Benson J. Lossing, Pictorial Field Book of the Civil War. Volume 3., Chapter 11: advance of the Army of the Potomac on Richmond. (search)
n that battle, 309. effects of these battles in Virginia, 310. Grant again attempts to flank Lee's Army, 311. Sheridan's raid in Lee's rear, 312. events in West Virginia, 313. Sigel in the Shenandoah Valley, 314. Hunter's expedition to Lynchburg, 315. the ravages of War, 316. On the evening of the 3d of May, 1864, the Armmac further in its advance toward Richmond, let us see what had been doing for awhile on its right by forces which, as we have observed, had been arranged in Western Virginia for co-operating movements. For some time that region had been the theater of some stirring minor events of the war. Confederate cavalry, guerrilla bands, a days afterward, Champe Ferguson, one of the most notorious of the lower order of guerrilla leaders, was surprised while at the Rock House, in Wayne County, of West Virginia, by Colonel Gallup, who was in command on the eastern border of Kentucky. Ferguson and fifty of his men were made prisoners, and fifteen others were killed.
Benson J. Lossing, Pictorial Field Book of the Civil War. Volume 3., Chapter 13: invasion of Maryland and Pennsylvania-operations before Petersburg and in the Shenandoah Valley. (search)
otomac into Maryland, taking it in reverse. Lee eagerly watched an opportunity for the movement. It was offered when Hunter fled from before Lynchburg into Western Virginia, with an exhausted and broken army, See page 316. and left the Shenandoah Valley, and its door opening into Maryland at Harper's Ferry, guarded only by a rned back. They had reached Harper's Ferry on the day when Chambersburg was burnt, and were there joined by some of Hunter's long-expected troops, coming from West Virginia; and then the entire force, with an immense train, went on a fruitless search for Early, who was supposed to be laying waste Western Pennsylvania. But the Confront Early with about twenty thousand. Sheridan's column for active operations consisted of the Sixth and Nineteenth Corps, and the infantry and cavalry of West Virginia, under Generals Crook and Averill. To these were added the cavalry divisions of Torbert and Wilson, sent to him from the army before Petersburg. His cavalry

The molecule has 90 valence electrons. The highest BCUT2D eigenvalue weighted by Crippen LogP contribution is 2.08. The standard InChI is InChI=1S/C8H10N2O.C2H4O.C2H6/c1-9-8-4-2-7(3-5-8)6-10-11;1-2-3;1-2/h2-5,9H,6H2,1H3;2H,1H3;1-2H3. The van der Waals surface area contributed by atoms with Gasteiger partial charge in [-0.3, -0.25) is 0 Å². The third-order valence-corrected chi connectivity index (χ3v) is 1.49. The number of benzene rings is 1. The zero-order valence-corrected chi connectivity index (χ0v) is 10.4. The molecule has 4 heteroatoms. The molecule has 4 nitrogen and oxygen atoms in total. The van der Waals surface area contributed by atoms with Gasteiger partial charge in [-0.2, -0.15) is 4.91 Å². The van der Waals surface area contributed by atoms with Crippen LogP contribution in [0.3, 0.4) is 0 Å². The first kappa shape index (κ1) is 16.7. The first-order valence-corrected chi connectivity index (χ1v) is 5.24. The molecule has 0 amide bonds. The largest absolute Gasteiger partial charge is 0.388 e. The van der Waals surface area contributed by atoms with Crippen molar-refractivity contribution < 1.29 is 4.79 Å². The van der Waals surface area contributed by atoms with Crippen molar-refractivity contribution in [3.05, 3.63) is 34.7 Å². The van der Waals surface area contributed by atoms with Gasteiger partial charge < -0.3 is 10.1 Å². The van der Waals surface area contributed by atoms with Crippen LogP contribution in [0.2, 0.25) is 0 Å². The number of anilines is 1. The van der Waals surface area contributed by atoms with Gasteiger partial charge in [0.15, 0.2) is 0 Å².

Benson J. Lossing, Pictorial Field Book of the Civil War. Volume 3., Chapter 16: career of the Anglo-Confederate pirates.--closing of the Port of Mobile — political affairs. (search)
ny, Sprague; Connecticut--Dixon, Foster; Vermont--Collamer, Foot: New York, Harris, Morgan; New Jersey, Tenyck; Pennsylvania--Cowan; Maryland, Reverdy Johnson; West Virginia--Van Winkle, Willey; Ohio--Sherman, Wade; Indiana--Lane; Illinois--Trumbull; Missouri--Brown, Henderson; Michiyan--Chandler, Howard; Iowa--Grimes, Harlan; Wiscicks; California--McDougall.--6. Six Democrats did not vote, namely, Buckalew of Pennsylvania; Wright of New Jersey; Hicks of Maryland; Bowden and Carlisle, of West Virginia; Richardson of Illinois. This measure was first submitted to the Senate by Mr. Henderson, of Missouri, on the 11th of January, 1864, and, as we have observeMcAllister, Moorhead, A. Myers, L. Myers, O'Neill, Scofield, Stevens, Thayer, Tracy, Williams; Delaware--Smithers; Maryland--Cresswell, Davis, Thomas, Webster; West Virginia--Blair, Brown, Whaley; Kentucky--Anderson, Kendall, Smith, Yeaman; Ohio--Ashley, Eckley, Garfield, Hutchins, Schenck, Spaulding; Indiana--Colfax, Derwent. Jul
Benson J. Lossing, Pictorial Field Book of the Civil War. Volume 3., Chapter 20: Peace conference at Hampton Roads.--the campaign against Richmond. (search)
rtance, before a General movement of the armies operating against Richmond, that all communications with that City, north of the James River, should be cut off. At the Middle of February circumstances favored an effort to that end. Lee had drawn the greater portion of the forces from the Shenandoah Valley the few Confederates in Northern Virginia, under Rosser, Moseby, and others, had been quite active during the winter. The former, with a mounted force, went over the mountains into Western Virginia, and at Beverly surprised a guard of horses and stores, 700 strong, and captured 400 of the men and all the property, on the 11th of January. On the 21st of February a squad of Confederate cavalry, under Lieutenant McNeil, dashed into Cumberland. Between midnight and dawn, and with the assistance of disloyal residents, seized Generals Kelley and Crook, in their beds, placed them on horses, and carried them off to Richmond. for service at Richmond, or with Johnston, below the Roanoke.
1 2